U.S. grains: Soybeans slip on weather, Chinese buying concerns

Chicago | Reuters — Chicago soybean futures fell on Wednesday as investors worried U.S.-China trade relations could escalate and as thoughts of frost impacting U.S. Midwest yields began to ease, traders said.

Soybean futures faced pressure after President Donald Trump criticized Chinese policy in his address at the United Nations on Tuesday, reviving worries that China’s recent buying spree of soybeans might dry up.

Nonetheless, the U.S. Department of Agriculture said private exporters sold 581,000 tonnes of U.S. soybeans to China for delivery in the 2019-20 marketing year that began on Sept. 1.

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Corn was little changed as the market awaited a clearer picture of harvest yields. Investors instead turned their attention toward grain stocks data set to be published next Monday by the U.S. Department of Agriculture (USDA).

Chicago Board of Trade (CBOT) wheat also ticked lower for much of the day, as traders closely watched for news on a tender by Egypt for an update on international competition after large Northern Hemisphere harvests and brisk early-season sales by Black Sea exporters, such as Ukraine.

Traders said the results of the tender would help answer the question if competition for U.S. wheat exports remains stiff. The answer: yes.

Late in the session, Egypt’s state grains buyer, the General Authority for Supply Commodities, said it bought 300,000 tonnes of Russian and French wheat for shipment Oct. 26 through Nov. 5.

Meanwhile, Minneapolis spring wheat stayed firm with support from a rain-affected harvest in the northern United States.

The most-active soybean contract on the Chicago Board Of Trade ended the day down 0.64 per cent at $8.89-1/4 a bushel, while CBOT corn slipped 0.13 per cent to $3.74-1/4 a bushel (all figures US$).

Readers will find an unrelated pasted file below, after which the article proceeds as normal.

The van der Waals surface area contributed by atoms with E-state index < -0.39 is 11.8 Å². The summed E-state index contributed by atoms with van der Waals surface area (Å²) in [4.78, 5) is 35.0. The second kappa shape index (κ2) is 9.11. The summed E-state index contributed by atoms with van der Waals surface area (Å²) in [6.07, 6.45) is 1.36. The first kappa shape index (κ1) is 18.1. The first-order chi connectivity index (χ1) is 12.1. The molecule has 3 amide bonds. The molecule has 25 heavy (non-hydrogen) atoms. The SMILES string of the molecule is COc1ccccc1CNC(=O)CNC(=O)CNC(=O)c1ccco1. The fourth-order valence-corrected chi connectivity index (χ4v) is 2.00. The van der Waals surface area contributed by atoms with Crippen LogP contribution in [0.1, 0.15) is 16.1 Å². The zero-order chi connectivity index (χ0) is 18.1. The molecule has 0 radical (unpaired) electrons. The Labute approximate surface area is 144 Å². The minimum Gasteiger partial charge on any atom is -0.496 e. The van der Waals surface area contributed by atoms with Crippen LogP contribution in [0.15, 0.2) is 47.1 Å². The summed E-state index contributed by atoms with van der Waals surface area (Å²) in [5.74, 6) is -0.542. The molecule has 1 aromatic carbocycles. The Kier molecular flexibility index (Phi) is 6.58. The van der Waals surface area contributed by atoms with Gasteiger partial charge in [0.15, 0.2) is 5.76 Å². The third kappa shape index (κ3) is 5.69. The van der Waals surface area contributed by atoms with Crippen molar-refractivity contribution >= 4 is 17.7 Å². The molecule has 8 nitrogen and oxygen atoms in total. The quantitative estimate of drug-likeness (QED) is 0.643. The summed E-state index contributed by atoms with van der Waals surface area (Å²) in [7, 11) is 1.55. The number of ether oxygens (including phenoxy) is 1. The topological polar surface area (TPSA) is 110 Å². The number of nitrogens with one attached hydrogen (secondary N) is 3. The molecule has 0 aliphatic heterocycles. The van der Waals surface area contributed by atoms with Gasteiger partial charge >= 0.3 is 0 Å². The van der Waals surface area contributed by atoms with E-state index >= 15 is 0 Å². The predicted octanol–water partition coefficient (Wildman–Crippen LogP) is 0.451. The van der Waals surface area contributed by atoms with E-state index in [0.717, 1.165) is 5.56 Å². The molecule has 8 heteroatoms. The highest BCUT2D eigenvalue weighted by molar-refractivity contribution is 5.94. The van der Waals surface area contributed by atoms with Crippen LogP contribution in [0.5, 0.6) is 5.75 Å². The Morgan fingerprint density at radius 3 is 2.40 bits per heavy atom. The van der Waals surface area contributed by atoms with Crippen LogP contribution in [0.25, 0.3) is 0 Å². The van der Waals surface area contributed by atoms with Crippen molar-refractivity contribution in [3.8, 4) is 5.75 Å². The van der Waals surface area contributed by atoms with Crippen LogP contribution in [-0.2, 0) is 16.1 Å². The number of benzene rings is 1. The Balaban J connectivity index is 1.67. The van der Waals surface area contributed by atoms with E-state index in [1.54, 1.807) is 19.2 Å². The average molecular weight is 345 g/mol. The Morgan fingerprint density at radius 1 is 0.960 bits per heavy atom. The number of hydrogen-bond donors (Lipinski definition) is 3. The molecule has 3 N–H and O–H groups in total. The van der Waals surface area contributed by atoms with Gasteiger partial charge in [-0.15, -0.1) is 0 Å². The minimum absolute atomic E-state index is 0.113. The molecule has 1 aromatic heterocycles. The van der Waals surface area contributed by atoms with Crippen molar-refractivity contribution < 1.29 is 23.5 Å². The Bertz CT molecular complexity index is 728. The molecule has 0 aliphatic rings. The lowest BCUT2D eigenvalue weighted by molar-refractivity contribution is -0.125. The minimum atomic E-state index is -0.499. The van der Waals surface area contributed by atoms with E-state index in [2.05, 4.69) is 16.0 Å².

CBOT wheat fell 0.83 per cent to $4.77-1/4 a bushel, but MGEX spring wheat futures rose 1.79 per cent to $5.54-1/4, surging to the highest price since June 28.

“Honestly, I thought I would come in this morning and see the market down a little more than it is because of all the impeachment talk” surrounding Trump, said commodities broker Craig Turner at Daniels Trading. “But the market doesn’t seem to care about that, either.”

House of Representatives Speaker Nancy Pelosi on Tuesday said the Democratic-led chamber was launching an official impeachment inquiry and directed six committees to proceed with investigations related to Trump’s Ukraine call.

Traders said they also shrugged off Trump’s remarks that a trade deal with China could happen sooner than people think.

China has made large purchases of U.S. soybeans this month in what was viewed as goodwill gestures to help discussions in the year-old trade dispute.

China has awarded new waivers to importers of U.S. soybeans free from tariffs imposed during the trade war, two sources familiar with the matter said on Tuesday, raising expectations of further purchases.

Reporting for Reuters by P.J. Huffstutter in Chicago; additional reporting by Gus Trompiz in Paris and Naveen Thukral in Singapore.

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